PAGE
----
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Old 05-03-2013, 08:42 PM   #21
Thinks s/he gets paid by the post
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Join Date: Mar 2012
Posts: 1,476
I had questions about the purchase of the hobby farm as well: will you pay cash, take out a mortgage, and how much do you plan to spend on the farm? Farm aside, I'd look at it this way (and I will note I've o ly been in the market for about a year, though I've recently ER'd. I hope others more experienced will point out any flaws in my thinking).

4% draw down on $1.7M is $68k. This assumes you are not buying the RV from those funds. If you could live on that amount for six years umtil SS kicked in. You'd also qualify for Obamacare subsides (under $72k, I believe).


First six years drawing $90k from the taxable account: ignoring returns for the sake of budgeting leaves you about $240k in your taxable account. Hopefully, with returns, that figure will be low. Best IMO to budget one the low side, since we have no crystal ball.

Taxes on capital gains: no tax expert, but taxes ought to be low, strictly on capital gains. Would that $90k pretax annual draw also cover payments on the hobby farm, since we didn't pay cash for it from the initial $1.7M? Assuming you don't fall in love with full time RVing.

At 62, when SS kicks in - $36k - your draw from the taxable account will be $54k a year. For about five years, I assume, before you have to start drawing on the tax deferred accounts. Your taxes will be less, as I believe SS distributions are not taxed federally. I don't participate in SS, so I could be wrong.

It's 11 years into retirement and your tax deferred account is untouched. Using the rule of 72, your investment there MAY have doubled. If so, you would be drawing the equivalent of $54k from a $1.4M tax deferred portfolio. Means higher taxes. Again, using a 4% WD, the tax deferred account - by historical strategy - has a good chance of covering that draw for 25 years.

This line of thought makes several assumptions: any mortgage payments on the hobby farm could be made from that $90k draw, and you experience no major setbacks such as long term medical care or another market catastrophe such as 2008. It also assume your house would sell, and you would get the price you expected.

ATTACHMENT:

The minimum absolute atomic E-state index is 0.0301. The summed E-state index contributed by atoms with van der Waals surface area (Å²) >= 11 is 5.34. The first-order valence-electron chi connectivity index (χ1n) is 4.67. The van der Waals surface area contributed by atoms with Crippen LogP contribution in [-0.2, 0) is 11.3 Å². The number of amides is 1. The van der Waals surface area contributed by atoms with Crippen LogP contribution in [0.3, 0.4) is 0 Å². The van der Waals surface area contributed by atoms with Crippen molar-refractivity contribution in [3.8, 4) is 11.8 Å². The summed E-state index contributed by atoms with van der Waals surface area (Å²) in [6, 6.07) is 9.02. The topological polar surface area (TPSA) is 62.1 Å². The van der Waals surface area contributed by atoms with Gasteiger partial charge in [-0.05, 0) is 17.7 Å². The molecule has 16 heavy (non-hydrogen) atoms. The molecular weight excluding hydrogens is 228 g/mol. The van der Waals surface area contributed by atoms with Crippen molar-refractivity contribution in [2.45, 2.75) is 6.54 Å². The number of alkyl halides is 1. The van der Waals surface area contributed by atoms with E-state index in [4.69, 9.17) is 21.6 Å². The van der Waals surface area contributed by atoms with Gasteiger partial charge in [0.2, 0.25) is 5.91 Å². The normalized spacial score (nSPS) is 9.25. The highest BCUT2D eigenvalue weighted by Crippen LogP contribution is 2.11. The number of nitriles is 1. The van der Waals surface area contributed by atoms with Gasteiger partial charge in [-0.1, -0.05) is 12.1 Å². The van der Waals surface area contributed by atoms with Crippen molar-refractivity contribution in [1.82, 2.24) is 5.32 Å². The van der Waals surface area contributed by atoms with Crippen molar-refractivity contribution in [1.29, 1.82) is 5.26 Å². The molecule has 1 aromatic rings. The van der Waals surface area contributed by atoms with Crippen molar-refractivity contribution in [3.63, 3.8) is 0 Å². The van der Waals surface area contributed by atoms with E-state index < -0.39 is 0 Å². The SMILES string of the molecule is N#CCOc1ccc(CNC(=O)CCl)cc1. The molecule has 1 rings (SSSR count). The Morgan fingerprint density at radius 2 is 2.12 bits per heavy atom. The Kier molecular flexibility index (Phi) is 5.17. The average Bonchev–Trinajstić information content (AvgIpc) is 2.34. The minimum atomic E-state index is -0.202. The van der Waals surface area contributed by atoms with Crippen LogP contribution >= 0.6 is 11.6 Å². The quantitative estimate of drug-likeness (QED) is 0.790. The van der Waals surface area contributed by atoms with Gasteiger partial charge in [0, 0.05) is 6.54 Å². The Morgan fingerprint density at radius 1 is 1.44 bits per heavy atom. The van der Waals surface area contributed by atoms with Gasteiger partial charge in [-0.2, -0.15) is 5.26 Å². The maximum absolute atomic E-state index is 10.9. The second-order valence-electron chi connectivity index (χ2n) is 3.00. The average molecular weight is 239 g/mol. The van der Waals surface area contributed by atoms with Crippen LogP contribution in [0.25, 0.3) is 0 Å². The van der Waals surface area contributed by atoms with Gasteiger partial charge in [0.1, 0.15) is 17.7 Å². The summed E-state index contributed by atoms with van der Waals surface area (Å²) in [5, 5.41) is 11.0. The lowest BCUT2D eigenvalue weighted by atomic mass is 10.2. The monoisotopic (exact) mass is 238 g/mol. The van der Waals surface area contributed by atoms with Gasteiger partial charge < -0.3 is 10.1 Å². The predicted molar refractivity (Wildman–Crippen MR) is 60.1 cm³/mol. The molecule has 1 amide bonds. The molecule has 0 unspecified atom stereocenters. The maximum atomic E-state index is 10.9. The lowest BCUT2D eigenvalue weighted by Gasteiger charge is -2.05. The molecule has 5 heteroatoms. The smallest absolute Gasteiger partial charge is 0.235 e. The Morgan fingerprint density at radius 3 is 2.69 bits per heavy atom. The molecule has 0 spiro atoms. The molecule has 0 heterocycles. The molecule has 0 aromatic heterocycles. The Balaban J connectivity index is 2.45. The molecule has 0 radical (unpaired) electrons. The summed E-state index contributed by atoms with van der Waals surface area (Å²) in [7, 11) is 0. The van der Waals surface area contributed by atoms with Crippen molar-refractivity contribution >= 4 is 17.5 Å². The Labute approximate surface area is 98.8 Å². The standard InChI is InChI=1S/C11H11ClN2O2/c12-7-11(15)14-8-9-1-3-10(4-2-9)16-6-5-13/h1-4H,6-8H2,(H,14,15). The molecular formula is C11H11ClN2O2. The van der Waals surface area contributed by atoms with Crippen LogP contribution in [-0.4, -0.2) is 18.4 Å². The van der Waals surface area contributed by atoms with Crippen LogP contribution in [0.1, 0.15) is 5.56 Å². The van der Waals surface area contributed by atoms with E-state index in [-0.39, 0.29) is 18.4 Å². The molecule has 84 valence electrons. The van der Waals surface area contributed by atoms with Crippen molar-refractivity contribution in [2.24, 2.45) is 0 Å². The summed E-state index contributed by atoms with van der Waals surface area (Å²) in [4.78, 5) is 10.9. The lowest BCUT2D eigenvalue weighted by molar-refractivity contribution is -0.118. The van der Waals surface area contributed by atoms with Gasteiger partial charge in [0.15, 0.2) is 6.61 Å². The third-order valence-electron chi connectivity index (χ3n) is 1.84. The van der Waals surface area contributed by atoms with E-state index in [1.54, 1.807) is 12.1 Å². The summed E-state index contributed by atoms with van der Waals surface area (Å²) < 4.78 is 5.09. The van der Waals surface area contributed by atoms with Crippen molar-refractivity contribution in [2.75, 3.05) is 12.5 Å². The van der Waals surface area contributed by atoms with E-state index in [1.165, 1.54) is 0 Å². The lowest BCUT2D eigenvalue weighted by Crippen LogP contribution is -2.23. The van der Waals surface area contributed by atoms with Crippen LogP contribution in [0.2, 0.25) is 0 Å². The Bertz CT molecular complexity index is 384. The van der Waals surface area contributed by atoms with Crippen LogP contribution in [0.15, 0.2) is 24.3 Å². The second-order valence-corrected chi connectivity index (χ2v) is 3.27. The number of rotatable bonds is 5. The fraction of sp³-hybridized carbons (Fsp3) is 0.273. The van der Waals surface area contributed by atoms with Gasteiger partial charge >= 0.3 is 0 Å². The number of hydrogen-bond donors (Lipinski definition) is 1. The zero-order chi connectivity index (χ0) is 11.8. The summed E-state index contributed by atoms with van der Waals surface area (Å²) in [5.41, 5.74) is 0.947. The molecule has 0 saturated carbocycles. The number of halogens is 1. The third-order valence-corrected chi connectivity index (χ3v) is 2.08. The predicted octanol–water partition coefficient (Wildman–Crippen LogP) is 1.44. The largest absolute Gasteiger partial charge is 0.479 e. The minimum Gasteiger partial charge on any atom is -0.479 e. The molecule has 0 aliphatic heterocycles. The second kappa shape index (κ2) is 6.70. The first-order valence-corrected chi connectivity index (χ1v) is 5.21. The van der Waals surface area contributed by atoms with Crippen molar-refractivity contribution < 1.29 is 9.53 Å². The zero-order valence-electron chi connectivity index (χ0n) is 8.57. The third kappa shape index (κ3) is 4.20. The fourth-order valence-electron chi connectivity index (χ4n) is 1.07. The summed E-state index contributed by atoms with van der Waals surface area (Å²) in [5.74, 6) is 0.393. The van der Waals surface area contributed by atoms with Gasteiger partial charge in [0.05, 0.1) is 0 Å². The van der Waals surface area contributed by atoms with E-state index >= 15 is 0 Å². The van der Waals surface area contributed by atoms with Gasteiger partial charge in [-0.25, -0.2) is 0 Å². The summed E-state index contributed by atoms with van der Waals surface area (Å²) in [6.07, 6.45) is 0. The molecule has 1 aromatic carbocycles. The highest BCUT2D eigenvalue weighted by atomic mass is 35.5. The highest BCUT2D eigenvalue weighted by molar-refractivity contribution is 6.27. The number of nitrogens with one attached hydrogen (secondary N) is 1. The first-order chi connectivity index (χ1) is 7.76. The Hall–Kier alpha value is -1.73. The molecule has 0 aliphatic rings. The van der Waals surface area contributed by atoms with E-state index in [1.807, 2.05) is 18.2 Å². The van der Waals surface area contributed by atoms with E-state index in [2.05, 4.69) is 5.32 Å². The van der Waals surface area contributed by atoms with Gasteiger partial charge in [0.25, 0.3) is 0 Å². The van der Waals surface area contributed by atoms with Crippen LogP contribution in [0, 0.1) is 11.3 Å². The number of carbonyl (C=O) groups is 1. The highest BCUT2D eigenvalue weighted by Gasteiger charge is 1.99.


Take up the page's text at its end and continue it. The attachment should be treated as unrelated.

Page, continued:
Could it work? I'd say possibly, again we are ignorant about what your exact expenses are each year. I don't know what you could cut out of your expenses or how low you could actually go. But I think this plan would leave no safety margin for emergencies, and I think 4% draw down is high in this economic environment. 3% might be more prudent. DW and I are using 2%.

As for cheap RV living, there is a vandweller site at The author has lived for decades at a base $15k annual expenses. He boondocks a
lot in the desert, however, and workcamps for free sites and electric during the tourist season. Most RVers I'm acquainted with, who pay for camping sites, assume about $60k a year for full time expenses. For the RV side, try RV.

Both sites have a lot of good RVing info.

Again, remember my relative inexperience with investing in the market. My wealth was accrued in stable protected accounts.

Hope this helps.

"Growing old is no excuse for growing up."
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Old 05-04-2013, 05:53 AM   #22
Dryer sheet wannabe
Join Date: Apr 2013
Location: Bemidji
Posts: 15
Thanks again for lots to think about. To clarify our thinking a bit: during our first years of ER, at least until 591/2 but maybe longer depending on which draw down method is best from a tax standpoint, we will use house sale proceeds (est, $800,000) to live. Except for gains on this money, it is not taxable. Once we start using IRA $, it will be taxable. That's actually about $950,000 (but could be due for a correction, so I think of $900,000 for planning purposes.). So once we have the option of using IRA money without penalty, we will have to decide which pots are best to draw from as we go.

We plan to spend less during the initial part of RVing - probably $50,000 or as little as we can to still allow some fun and travel. Boon docking is fine, but not foregoing the gas for a trip to Alaska, etc.

When we are tired of full time travel, we will sell land we own ( not figured into the $ we are using to live) and use the land sale $ to purchase/build the hobby farm. To make the dollars equivalent, we may have to do some of the construction work ourselves, but we would enjoy that. We may also have to use the land as our residence while we travel, because right now we have no basis in it - it was a gift years ago when it had not much value.

Once we are settled on our farm, we anticipate we will need more money to pay for extra things we want to do. We will be pretty self-sufficient though (producing most of our food &, energy, no payments), so we anticipate using most of our money for travel and family, although we will need to buy some used equipment. There's quite a bit of flexibility under those circumstances. After another 10 -15 years (depending on health), we'll scale back to something small and easy to maintain. At that point I see us needing less $ again.

So that's our tentative plan but no crystal ball. If it's even 75% likely to succeed, I'm fine with that. We can work part time or otherwise adjust if our investments go South.

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